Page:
Having fuelled up on bagels and coffee, we set off to the centre of New York to join the Clinton campaign’s phone canvassing session. We were still amazed by the efficiency of the phone canvassing system, despite having used the system the previous day! Interesting anecdotes included some voters leaning towards Hillary and one voter who asked how Hillary could be President from jail. It seems that the allegations of Clinton’s email server misuse have left an impression on certain voters.
Following this, we met up with Heather Swadley: a mental health campaigner and Democratic Party activist. Her knowledge of the Democratic Party and the political system were invaluable, including introducing us to the term ‘Penssatucky’ which is a reference to the ‘ultra-conservative’ non-urban areas on Pennsylvania that resemble Republican heartlands like Kentucky. This is why Pennsylvania is a key state in the election. Heather had insights into many of the aspects relating to each delegate’s research project and, of course, interesting things to say about mental health provision in the US. Some delegates then proceeded to question fellow diners about their perspective on the presidential election. Turns out many of them are Clinton supporters, including one who had always voted Republican and would now vote for Clinton.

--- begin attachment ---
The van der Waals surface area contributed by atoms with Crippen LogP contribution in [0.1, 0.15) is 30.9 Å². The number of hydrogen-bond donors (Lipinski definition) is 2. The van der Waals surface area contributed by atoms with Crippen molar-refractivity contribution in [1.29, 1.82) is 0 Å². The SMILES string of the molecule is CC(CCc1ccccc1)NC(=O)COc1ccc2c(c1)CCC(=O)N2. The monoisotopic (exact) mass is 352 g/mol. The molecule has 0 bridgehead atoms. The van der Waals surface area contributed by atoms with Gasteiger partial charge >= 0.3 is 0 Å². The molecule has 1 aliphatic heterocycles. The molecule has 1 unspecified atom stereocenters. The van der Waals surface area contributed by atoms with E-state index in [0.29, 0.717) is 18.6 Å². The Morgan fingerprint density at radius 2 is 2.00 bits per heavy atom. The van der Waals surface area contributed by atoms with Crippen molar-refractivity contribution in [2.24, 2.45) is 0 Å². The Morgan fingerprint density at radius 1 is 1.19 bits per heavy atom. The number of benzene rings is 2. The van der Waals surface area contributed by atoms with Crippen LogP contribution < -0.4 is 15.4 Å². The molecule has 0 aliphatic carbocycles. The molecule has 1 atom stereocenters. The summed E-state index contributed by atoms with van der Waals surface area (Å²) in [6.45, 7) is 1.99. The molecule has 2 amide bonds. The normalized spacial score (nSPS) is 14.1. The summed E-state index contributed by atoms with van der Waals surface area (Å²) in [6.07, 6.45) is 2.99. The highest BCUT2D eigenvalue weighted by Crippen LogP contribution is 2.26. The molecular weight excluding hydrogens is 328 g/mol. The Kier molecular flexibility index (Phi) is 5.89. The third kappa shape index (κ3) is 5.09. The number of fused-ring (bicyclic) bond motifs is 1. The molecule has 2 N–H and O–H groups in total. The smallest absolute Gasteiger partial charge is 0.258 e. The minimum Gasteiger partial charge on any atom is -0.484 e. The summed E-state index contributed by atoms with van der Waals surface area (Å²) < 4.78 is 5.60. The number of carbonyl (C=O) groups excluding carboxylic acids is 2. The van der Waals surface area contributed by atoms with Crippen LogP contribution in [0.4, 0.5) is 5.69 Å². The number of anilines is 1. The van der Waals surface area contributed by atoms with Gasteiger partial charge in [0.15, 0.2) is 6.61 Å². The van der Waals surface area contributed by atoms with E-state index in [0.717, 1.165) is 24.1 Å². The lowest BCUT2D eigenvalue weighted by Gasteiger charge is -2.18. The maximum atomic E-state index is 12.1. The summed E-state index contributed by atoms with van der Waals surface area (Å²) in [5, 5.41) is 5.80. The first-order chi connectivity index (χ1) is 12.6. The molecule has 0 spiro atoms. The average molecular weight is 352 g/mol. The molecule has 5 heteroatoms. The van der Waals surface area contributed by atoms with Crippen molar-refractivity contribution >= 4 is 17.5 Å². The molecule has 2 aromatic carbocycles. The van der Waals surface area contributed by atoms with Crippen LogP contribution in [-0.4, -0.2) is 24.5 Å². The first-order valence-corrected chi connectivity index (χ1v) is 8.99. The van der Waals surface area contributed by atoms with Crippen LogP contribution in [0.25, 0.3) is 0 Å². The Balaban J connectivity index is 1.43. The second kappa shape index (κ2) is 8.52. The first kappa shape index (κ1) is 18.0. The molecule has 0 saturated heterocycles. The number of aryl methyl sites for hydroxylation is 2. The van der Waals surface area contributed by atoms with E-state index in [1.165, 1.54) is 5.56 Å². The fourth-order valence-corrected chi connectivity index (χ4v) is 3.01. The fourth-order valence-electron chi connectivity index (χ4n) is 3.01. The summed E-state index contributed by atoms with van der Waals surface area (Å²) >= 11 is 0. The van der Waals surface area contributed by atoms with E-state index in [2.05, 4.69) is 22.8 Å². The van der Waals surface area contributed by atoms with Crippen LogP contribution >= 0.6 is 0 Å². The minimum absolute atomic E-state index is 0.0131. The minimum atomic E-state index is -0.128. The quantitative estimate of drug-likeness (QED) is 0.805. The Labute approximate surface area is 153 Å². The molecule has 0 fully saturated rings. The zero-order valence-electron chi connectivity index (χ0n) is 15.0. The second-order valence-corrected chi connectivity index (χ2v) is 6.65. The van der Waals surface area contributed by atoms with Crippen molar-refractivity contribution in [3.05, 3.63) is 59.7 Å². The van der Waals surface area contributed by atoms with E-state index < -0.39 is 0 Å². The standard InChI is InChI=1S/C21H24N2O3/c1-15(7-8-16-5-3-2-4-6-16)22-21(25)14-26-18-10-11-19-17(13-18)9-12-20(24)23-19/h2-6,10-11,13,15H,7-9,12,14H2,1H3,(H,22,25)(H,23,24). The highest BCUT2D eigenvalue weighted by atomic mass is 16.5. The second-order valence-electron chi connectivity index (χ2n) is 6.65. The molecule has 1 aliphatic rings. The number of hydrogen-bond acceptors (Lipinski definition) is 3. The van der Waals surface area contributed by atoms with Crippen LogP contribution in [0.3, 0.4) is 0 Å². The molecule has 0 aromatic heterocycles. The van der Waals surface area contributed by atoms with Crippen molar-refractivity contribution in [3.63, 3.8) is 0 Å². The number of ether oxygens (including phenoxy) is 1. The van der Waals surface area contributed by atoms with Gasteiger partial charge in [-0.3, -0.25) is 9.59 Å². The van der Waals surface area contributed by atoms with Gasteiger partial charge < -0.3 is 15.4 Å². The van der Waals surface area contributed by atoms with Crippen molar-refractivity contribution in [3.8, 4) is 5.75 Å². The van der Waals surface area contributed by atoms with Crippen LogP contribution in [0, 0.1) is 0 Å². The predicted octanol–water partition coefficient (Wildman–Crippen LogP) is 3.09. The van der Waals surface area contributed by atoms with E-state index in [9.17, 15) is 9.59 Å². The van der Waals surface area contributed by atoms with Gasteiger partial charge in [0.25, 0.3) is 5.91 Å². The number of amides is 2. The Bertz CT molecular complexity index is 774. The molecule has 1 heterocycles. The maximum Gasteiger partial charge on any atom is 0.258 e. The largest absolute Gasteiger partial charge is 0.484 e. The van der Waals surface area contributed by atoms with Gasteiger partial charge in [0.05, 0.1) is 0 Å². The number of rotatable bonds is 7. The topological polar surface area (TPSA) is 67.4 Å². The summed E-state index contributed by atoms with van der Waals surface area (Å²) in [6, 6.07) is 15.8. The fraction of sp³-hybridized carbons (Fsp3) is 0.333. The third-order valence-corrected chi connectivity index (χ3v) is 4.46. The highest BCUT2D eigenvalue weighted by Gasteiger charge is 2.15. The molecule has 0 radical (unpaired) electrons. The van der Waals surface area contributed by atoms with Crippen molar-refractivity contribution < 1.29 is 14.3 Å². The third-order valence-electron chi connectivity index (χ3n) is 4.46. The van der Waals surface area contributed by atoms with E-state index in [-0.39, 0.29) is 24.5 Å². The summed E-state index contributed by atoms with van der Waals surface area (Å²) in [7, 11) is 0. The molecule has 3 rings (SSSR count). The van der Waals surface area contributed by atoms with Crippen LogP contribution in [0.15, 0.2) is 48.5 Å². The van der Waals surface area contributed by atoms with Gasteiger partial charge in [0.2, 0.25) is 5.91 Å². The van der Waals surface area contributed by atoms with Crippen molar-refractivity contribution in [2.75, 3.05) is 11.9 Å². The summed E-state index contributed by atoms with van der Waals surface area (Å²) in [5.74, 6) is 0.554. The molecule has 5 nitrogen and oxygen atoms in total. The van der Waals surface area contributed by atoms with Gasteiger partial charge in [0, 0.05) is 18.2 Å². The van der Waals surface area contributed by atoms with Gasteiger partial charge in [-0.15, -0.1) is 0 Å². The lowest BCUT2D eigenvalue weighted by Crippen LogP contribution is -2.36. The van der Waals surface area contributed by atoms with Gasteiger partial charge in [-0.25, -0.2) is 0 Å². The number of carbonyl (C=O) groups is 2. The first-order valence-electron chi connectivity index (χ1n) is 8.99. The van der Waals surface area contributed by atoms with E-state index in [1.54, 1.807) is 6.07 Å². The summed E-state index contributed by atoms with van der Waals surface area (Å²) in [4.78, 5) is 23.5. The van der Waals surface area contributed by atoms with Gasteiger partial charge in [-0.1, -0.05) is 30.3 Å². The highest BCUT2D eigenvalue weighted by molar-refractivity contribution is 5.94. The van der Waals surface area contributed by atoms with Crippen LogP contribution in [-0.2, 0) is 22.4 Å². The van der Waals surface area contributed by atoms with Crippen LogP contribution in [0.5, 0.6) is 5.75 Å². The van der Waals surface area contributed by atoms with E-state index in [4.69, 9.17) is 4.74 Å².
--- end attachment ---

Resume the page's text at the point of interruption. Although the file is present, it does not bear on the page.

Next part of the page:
As we are representing the Young Fabians International Network, we visited the United Nations where we discussed the role of the UN in domestic and international politics and the role the UN plays in conflict resolution. We were honoured to represent the Young Fabians there and see where historical international decisions and debates have taken place.
We felt it was important to pay our respects to the victims of 9/11 by visiting Ground Zero. The fountain that marks the location of the Twin Towers is a sombre and touching tribute to all those who lost their lives.
At the end of the night, we had a joint social with the Manhattan Young Democrats. They were very clued up (and shocked) about Brexit, and had many interesting things to say about the Presidential election and key issues of the campaign. They had plenty of opinions that will help contribute to the research projects. Many of them were cautiously confident about Clinton’s prospects, but then again perhaps Manhattan Democrats interact with a demographic of voters more inclined to vote Clinton and Democrat. We have had conversations with Trump supporters and concerned citizens: including our local bagel man who is worried that Trump will win.